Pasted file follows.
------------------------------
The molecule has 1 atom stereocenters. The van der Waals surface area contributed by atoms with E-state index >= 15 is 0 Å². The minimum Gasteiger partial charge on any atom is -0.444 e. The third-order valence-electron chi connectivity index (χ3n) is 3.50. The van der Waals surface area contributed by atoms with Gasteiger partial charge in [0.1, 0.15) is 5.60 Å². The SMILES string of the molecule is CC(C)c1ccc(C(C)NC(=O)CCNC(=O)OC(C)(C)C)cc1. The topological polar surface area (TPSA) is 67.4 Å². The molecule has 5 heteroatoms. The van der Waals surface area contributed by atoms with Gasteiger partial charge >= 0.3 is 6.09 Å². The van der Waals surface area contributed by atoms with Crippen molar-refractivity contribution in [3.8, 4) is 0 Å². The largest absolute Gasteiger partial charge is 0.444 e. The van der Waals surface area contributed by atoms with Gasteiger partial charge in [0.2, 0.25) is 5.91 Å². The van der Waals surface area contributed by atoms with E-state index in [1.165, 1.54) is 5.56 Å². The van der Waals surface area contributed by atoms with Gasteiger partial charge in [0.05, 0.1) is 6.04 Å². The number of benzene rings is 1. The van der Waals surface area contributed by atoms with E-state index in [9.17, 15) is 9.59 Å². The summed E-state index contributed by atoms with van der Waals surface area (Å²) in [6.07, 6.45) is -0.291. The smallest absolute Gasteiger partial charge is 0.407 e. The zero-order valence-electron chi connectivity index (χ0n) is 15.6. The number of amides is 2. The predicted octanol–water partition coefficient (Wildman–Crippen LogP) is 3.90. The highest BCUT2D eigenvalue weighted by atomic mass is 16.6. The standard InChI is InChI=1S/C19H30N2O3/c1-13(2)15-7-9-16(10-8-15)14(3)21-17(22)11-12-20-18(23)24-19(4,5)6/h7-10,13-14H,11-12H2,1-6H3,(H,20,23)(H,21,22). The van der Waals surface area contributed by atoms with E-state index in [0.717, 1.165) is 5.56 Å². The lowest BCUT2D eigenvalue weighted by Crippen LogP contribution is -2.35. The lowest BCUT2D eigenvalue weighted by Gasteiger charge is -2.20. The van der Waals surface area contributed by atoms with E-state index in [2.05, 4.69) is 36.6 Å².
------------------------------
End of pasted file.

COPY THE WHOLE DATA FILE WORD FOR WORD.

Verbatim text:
The molecule has 1 atom stereocenters. The van der Waals surface area contributed by atoms with E-state index >= 15 is 0 Å². The minimum Gasteiger partial charge on any atom is -0.444 e. The third-order valence-electron chi connectivity index (χ3n) is 3.50. The van der Waals surface area contributed by atoms with Gasteiger partial charge in [0.1, 0.15) is 5.60 Å². The SMILES string of the molecule is CC(C)c1ccc(C(C)NC(=O)CCNC(=O)OC(C)(C)C)cc1. The topological polar surface area (TPSA) is 67.4 Å². The molecule has 5 heteroatoms. The van der Waals surface area contributed by atoms with Gasteiger partial charge >= 0.3 is 6.09 Å². The van der Waals surface area contributed by atoms with Crippen molar-refractivity contribution in [3.8, 4) is 0 Å². The largest absolute Gasteiger partial charge is 0.444 e. The van der Waals surface area contributed by atoms with Gasteiger partial charge in [0.2, 0.25) is 5.91 Å². The van der Waals surface area contributed by atoms with E-state index in [1.165, 1.54) is 5.56 Å². The van der Waals surface area contributed by atoms with Gasteiger partial charge in [0.05, 0.1) is 6.04 Å². The number of benzene rings is 1. The van der Waals surface area contributed by atoms with E-state index in [9.17, 15) is 9.59 Å². The summed E-state index contributed by atoms with van der Waals surface area (Å²) in [6.07, 6.45) is -0.291. The smallest absolute Gasteiger partial charge is 0.407 e. The zero-order valence-electron chi connectivity index (χ0n) is 15.6. The number of amides is 2. The predicted octanol–water partition coefficient (Wildman–Crippen LogP) is 3.90. The highest BCUT2D eigenvalue weighted by atomic mass is 16.6. The standard InChI is InChI=1S/C19H30N2O3/c1-13(2)15-7-9-16(10-8-15)14(3)21-17(22)11-12-20-18(23)24-19(4,5)6/h7-10,13-14H,11-12H2,1-6H3,(H,20,23)(H,21,22). The van der Waals surface area contributed by atoms with E-state index in [0.717, 1.165) is 5.56 Å². The lowest BCUT2D eigenvalue weighted by Crippen LogP contribution is -2.35. The lowest BCUT2D eigenvalue weighted by Gasteiger charge is -2.20. The van der Waals surface area contributed by atoms with E-state index in [2.05, 4.69) is 36.6 Å².